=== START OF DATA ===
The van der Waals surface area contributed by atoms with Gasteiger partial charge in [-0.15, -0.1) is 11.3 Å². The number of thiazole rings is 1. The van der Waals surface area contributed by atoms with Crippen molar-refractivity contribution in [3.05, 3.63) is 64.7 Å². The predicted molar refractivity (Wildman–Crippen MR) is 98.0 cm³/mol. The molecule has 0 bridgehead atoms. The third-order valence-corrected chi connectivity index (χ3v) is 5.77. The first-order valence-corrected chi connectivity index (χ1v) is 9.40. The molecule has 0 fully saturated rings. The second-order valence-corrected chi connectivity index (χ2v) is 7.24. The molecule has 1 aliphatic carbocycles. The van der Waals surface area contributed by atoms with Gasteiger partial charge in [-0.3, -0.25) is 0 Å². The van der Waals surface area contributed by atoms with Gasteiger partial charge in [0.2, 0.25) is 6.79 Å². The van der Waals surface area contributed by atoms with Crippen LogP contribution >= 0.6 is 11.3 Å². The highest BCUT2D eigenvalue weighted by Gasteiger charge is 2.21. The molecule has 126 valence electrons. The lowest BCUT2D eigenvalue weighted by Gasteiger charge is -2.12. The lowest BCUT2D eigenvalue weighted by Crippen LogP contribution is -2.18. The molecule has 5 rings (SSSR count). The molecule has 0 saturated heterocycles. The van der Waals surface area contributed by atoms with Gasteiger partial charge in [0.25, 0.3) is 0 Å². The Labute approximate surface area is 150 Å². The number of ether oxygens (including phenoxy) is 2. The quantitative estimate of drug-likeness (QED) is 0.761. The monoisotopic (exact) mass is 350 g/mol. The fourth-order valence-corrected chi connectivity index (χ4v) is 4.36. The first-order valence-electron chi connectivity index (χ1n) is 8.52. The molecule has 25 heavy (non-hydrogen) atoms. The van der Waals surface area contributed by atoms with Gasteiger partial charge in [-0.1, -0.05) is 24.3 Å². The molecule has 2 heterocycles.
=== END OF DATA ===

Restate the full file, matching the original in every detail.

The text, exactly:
The van der Waals surface area contributed by atoms with Gasteiger partial charge in [-0.15, -0.1) is 11.3 Å². The number of thiazole rings is 1. The van der Waals surface area contributed by atoms with Crippen molar-refractivity contribution in [3.05, 3.63) is 64.7 Å². The predicted molar refractivity (Wildman–Crippen MR) is 98.0 cm³/mol. The molecule has 0 bridgehead atoms. The third-order valence-corrected chi connectivity index (χ3v) is 5.77. The first-order valence-corrected chi connectivity index (χ1v) is 9.40. The molecule has 0 fully saturated rings. The second-order valence-corrected chi connectivity index (χ2v) is 7.24. The molecule has 1 aliphatic carbocycles. The van der Waals surface area contributed by atoms with Gasteiger partial charge in [-0.3, -0.25) is 0 Å². The van der Waals surface area contributed by atoms with Gasteiger partial charge in [0.2, 0.25) is 6.79 Å². The van der Waals surface area contributed by atoms with Crippen LogP contribution >= 0.6 is 11.3 Å². The highest BCUT2D eigenvalue weighted by Gasteiger charge is 2.21. The molecule has 126 valence electrons. The lowest BCUT2D eigenvalue weighted by Gasteiger charge is -2.12. The lowest BCUT2D eigenvalue weighted by Crippen LogP contribution is -2.18. The molecule has 5 rings (SSSR count). The molecule has 0 saturated heterocycles. The van der Waals surface area contributed by atoms with Gasteiger partial charge in [0.25, 0.3) is 0 Å². The Labute approximate surface area is 150 Å². The number of ether oxygens (including phenoxy) is 2. The quantitative estimate of drug-likeness (QED) is 0.761. The monoisotopic (exact) mass is 350 g/mol. The fourth-order valence-corrected chi connectivity index (χ4v) is 4.36. The first-order valence-electron chi connectivity index (χ1n) is 8.52. The molecule has 25 heavy (non-hydrogen) atoms. The van der Waals surface area contributed by atoms with Gasteiger partial charge in [-0.1, -0.05) is 24.3 Å². The molecule has 2 heterocycles.